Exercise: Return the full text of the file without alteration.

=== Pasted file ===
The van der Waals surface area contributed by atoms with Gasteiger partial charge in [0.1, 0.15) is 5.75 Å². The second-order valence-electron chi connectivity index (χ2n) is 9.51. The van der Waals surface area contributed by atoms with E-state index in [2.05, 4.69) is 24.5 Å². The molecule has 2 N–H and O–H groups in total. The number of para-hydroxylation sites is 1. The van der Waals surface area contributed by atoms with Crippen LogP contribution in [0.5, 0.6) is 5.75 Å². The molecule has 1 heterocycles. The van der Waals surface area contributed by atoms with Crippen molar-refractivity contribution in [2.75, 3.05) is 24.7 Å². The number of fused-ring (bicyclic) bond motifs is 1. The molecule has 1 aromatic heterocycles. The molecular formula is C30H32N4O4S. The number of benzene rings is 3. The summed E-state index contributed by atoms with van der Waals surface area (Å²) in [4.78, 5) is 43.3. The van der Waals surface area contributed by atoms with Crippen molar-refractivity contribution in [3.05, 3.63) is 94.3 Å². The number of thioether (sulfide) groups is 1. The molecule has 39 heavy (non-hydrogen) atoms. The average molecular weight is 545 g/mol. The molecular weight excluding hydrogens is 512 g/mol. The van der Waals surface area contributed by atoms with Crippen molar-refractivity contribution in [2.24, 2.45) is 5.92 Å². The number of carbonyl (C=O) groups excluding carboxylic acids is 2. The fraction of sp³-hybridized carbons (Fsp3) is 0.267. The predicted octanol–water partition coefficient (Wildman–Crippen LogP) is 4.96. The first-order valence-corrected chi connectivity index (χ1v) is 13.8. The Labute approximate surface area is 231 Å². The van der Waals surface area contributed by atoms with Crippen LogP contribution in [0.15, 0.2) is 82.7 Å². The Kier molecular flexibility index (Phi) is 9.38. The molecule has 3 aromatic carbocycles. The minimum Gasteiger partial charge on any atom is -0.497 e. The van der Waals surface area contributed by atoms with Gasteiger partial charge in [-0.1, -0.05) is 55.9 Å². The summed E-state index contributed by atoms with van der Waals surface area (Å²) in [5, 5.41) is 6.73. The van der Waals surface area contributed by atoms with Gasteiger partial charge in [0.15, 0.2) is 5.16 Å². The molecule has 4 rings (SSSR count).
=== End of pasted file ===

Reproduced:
The van der Waals surface area contributed by atoms with Gasteiger partial charge in [0.1, 0.15) is 5.75 Å². The second-order valence-electron chi connectivity index (χ2n) is 9.51. The van der Waals surface area contributed by atoms with E-state index in [2.05, 4.69) is 24.5 Å². The molecule has 2 N–H and O–H groups in total. The number of para-hydroxylation sites is 1. The van der Waals surface area contributed by atoms with Crippen LogP contribution in [0.5, 0.6) is 5.75 Å². The molecule has 1 heterocycles. The van der Waals surface area contributed by atoms with Crippen molar-refractivity contribution in [2.75, 3.05) is 24.7 Å². The number of fused-ring (bicyclic) bond motifs is 1. The molecule has 1 aromatic heterocycles. The molecular formula is C30H32N4O4S. The number of benzene rings is 3. The summed E-state index contributed by atoms with van der Waals surface area (Å²) in [4.78, 5) is 43.3. The van der Waals surface area contributed by atoms with Crippen molar-refractivity contribution in [3.05, 3.63) is 94.3 Å². The number of thioether (sulfide) groups is 1. The molecule has 39 heavy (non-hydrogen) atoms. The average molecular weight is 545 g/mol. The molecular weight excluding hydrogens is 512 g/mol. The van der Waals surface area contributed by atoms with Crippen molar-refractivity contribution in [2.24, 2.45) is 5.92 Å². The number of carbonyl (C=O) groups excluding carboxylic acids is 2. The fraction of sp³-hybridized carbons (Fsp3) is 0.267. The predicted octanol–water partition coefficient (Wildman–Crippen LogP) is 4.96. The first-order valence-corrected chi connectivity index (χ1v) is 13.8. The Labute approximate surface area is 231 Å². The van der Waals surface area contributed by atoms with Crippen LogP contribution in [0.15, 0.2) is 82.7 Å². The Kier molecular flexibility index (Phi) is 9.38. The molecule has 3 aromatic carbocycles. The minimum Gasteiger partial charge on any atom is -0.497 e. The van der Waals surface area contributed by atoms with Gasteiger partial charge in [-0.1, -0.05) is 55.9 Å². The summed E-state index contributed by atoms with van der Waals surface area (Å²) in [5, 5.41) is 6.73. The van der Waals surface area contributed by atoms with Gasteiger partial charge in [0.15, 0.2) is 5.16 Å². The molecule has 4 rings (SSSR count).